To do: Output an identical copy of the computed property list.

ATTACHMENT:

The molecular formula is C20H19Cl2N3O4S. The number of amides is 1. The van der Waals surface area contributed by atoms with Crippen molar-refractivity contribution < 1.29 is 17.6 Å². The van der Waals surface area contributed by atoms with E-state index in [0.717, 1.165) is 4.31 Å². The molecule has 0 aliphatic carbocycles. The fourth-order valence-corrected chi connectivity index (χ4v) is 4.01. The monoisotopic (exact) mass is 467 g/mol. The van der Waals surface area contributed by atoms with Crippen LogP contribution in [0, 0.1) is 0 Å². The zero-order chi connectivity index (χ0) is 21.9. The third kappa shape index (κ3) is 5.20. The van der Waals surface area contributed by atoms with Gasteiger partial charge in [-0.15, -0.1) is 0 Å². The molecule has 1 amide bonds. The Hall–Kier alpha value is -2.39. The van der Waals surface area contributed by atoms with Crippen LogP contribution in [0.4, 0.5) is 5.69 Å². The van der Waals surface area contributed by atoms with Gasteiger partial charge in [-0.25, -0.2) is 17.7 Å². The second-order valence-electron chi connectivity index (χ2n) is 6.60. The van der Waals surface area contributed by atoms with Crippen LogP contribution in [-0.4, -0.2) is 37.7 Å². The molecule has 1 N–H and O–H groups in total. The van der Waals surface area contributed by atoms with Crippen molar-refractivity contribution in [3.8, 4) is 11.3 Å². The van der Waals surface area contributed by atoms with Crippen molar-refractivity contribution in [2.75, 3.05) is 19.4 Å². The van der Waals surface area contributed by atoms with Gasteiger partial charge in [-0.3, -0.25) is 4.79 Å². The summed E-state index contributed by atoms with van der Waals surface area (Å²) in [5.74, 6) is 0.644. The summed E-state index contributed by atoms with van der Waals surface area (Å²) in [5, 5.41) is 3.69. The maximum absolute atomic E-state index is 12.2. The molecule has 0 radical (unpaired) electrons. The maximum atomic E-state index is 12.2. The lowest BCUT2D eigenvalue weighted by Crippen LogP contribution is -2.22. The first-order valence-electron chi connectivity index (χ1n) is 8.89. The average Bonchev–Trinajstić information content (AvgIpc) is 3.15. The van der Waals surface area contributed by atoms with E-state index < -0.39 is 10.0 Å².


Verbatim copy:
The molecular formula is C20H19Cl2N3O4S. The number of amides is 1. The van der Waals surface area contributed by atoms with Crippen molar-refractivity contribution < 1.29 is 17.6 Å². The van der Waals surface area contributed by atoms with E-state index in [0.717, 1.165) is 4.31 Å². The molecule has 0 aliphatic carbocycles. The fourth-order valence-corrected chi connectivity index (χ4v) is 4.01. The monoisotopic (exact) mass is 467 g/mol. The van der Waals surface area contributed by atoms with Crippen LogP contribution in [0, 0.1) is 0 Å². The zero-order chi connectivity index (χ0) is 21.9. The third kappa shape index (κ3) is 5.20. The van der Waals surface area contributed by atoms with Gasteiger partial charge in [-0.15, -0.1) is 0 Å². The molecule has 1 amide bonds. The Hall–Kier alpha value is -2.39. The van der Waals surface area contributed by atoms with Crippen LogP contribution in [0.4, 0.5) is 5.69 Å². The van der Waals surface area contributed by atoms with Gasteiger partial charge in [-0.25, -0.2) is 17.7 Å². The second-order valence-electron chi connectivity index (χ2n) is 6.60. The van der Waals surface area contributed by atoms with Crippen LogP contribution in [-0.4, -0.2) is 37.7 Å². The molecule has 1 N–H and O–H groups in total. The van der Waals surface area contributed by atoms with Crippen molar-refractivity contribution in [3.8, 4) is 11.3 Å². The van der Waals surface area contributed by atoms with Crippen molar-refractivity contribution in [2.75, 3.05) is 19.4 Å². The van der Waals surface area contributed by atoms with Gasteiger partial charge in [-0.3, -0.25) is 4.79 Å². The summed E-state index contributed by atoms with van der Waals surface area (Å²) in [5.74, 6) is 0.644. The summed E-state index contributed by atoms with van der Waals surface area (Å²) in [5, 5.41) is 3.69. The maximum absolute atomic E-state index is 12.2. The molecule has 0 radical (unpaired) electrons. The maximum atomic E-state index is 12.2. The lowest BCUT2D eigenvalue weighted by Crippen LogP contribution is -2.22. The first-order valence-electron chi connectivity index (χ1n) is 8.89. The average Bonchev–Trinajstić information content (AvgIpc) is 3.15. The van der Waals surface area contributed by atoms with E-state index < -0.39 is 10.0 Å².